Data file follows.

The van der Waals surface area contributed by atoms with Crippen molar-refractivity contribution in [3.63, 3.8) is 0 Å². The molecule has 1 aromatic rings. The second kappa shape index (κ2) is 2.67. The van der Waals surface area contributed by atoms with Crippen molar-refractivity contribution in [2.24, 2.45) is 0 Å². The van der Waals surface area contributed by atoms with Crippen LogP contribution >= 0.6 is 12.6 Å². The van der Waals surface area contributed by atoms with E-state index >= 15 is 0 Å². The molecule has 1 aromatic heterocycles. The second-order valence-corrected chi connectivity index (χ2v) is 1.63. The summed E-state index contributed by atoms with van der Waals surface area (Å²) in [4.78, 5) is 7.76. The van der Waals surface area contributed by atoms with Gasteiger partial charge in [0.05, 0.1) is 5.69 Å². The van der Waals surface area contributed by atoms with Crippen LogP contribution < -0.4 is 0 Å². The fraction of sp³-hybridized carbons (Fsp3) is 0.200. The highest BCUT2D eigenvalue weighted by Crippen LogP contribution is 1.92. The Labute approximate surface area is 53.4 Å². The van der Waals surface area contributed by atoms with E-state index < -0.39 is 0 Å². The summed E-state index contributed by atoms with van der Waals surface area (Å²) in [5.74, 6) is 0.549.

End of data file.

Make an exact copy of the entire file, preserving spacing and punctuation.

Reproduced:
The van der Waals surface area contributed by atoms with Crippen molar-refractivity contribution in [3.63, 3.8) is 0 Å². The molecule has 1 aromatic rings. The second kappa shape index (κ2) is 2.67. The van der Waals surface area contributed by atoms with Crippen molar-refractivity contribution in [2.24, 2.45) is 0 Å². The van der Waals surface area contributed by atoms with Crippen LogP contribution >= 0.6 is 12.6 Å². The van der Waals surface area contributed by atoms with E-state index >= 15 is 0 Å². The molecule has 1 aromatic heterocycles. The second-order valence-corrected chi connectivity index (χ2v) is 1.63. The summed E-state index contributed by atoms with van der Waals surface area (Å²) in [4.78, 5) is 7.76. The van der Waals surface area contributed by atoms with Gasteiger partial charge in [0.05, 0.1) is 5.69 Å². The van der Waals surface area contributed by atoms with Crippen LogP contribution < -0.4 is 0 Å². The fraction of sp³-hybridized carbons (Fsp3) is 0.200. The highest BCUT2D eigenvalue weighted by Crippen LogP contribution is 1.92. The Labute approximate surface area is 53.4 Å². The van der Waals surface area contributed by atoms with E-state index < -0.39 is 0 Å². The summed E-state index contributed by atoms with van der Waals surface area (Å²) in [5.74, 6) is 0.549.